Then we proceeded down the arena wall towards the exit gate and stopped to turn off the lights. She was a little surprised that the wall opened up, but stood still while I opened the door and turned off the lights.
Then I closed the door and we exited the arena. Adding obstacles and simple expectations to her regular work in the Hourglass Pattern made the experience more interesting and engaging to Chasity. When you add new things to their lessons, you shouldn’t feel like the equine has to do it right the first time. Just quit while you are ahead and your equine WILL do better the next time! There is no battle to remember!
Beginning by negotiating obstacles in larger areas makes for a larger margin for error. Too many things can go wrong and lead to an unpleasant chain of negative events that suck you and your equine into unnecessary altercations. There is plenty of time to do them in the more open spaces once they have learned how to negotiate them in the smaller spaces. I first school green animals during ground driving and under saddle in the small open area of my indoor arena (60’ X 120” – Standard Small Dressage Arena Size) before I take them into the larger outside arenas. This has resulted in a decrease of bolting and running. When you set up your training environment, it is always optimal to set up the equine for success!
The “Hourglass Pattern” is an amazing therapeutic approach to conditioning that I have used with all of my equines of varying ages, sizes and breeds. It builds a foundation of symmetrical strengthening at the core involving the ligaments, tendons muscles and soft tissue that support the skeletal frame and promotes even wear of the cartilage between bones in the joints. It can prevent arthritis as the animals age. This is vital to your equine athlete’s health. Chasity and I open the gate to her rebalancing and rehabilitation exercises in the “Hourglass Pattern.”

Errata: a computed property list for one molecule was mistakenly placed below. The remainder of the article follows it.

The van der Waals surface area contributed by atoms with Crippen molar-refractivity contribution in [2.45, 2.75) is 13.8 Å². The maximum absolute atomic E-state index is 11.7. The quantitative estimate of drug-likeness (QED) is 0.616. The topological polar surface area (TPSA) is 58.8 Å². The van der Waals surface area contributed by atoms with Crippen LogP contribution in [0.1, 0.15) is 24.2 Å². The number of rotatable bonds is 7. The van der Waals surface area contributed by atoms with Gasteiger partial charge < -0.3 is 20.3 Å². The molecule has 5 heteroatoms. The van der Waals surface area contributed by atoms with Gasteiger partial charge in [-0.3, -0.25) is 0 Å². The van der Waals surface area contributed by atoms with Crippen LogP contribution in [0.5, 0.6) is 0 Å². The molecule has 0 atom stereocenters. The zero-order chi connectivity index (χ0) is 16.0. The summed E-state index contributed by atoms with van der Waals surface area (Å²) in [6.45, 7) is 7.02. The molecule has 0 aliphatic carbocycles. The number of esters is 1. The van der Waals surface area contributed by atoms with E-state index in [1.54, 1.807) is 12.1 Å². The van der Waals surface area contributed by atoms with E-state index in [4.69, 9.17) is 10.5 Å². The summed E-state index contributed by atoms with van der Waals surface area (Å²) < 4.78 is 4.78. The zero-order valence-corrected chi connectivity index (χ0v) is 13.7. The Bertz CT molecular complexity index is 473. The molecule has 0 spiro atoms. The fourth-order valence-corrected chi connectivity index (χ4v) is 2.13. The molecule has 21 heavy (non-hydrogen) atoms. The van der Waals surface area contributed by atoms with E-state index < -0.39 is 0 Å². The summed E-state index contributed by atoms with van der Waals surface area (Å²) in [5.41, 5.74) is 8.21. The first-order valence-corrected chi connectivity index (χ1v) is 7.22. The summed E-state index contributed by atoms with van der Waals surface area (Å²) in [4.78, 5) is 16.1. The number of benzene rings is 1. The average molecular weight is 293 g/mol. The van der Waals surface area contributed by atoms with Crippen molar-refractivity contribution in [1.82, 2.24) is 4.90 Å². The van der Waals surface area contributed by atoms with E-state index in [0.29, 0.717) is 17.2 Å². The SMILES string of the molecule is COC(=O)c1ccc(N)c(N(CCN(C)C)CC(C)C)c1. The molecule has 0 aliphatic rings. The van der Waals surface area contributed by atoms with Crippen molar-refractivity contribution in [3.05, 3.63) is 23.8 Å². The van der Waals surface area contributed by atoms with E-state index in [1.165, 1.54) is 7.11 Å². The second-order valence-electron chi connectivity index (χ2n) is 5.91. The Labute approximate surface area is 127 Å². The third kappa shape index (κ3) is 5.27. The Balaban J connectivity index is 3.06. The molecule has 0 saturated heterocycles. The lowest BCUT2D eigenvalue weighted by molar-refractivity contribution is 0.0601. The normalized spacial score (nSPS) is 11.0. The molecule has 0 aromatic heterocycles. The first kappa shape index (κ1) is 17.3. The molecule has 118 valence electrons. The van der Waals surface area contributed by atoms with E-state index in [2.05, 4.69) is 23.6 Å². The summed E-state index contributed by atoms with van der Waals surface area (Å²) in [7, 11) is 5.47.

The red “X’s” in the pattern represent the points where you are to halt, square up, reward and wait. This process becomes helpful as your equine learns to navigate gates properly and learns to wait patiently through repetition and consistency in your behavior. Always go through gates exactly the same way so your equine knows what to expect. Abrupt actions lead to chaos.
We want to promote self-carriage, so we do not hold the lead rope in the right hand when leading from the left side where it can subtlety cause movement in the head and neck from side to side, adversely affecting their balance. Rather, we hold the lead rope in the left hand when leading from the left side and in the right hand when leading from the right side. We lead from the inside of the arcs in direction through the pattern. Always, say the animal’s name, give the command to “Walk On,” look where you are going, point in the direction of travel with your other hand and walk in sync with the equine’s front legs. This facilitates good posture for both of you!
When negotiating the “Hourglass Pattern,” there is an internal pendulum that swings back and forth and comes to center each time the animal halts and is squared up. If you were to work only along straight lines there is an optical illusion that takes place along the perimeter and makes the animal’s body lean to the inside of the track, and when halted, they cannot find the center of balance. Every time you halt, square up your equine and reward with the crimped oats that you keep in your fanny pack around your waist (other “treats” will not work the same way!). Then wait until they finish chewing so they can settle into their perfect balance unobstructed.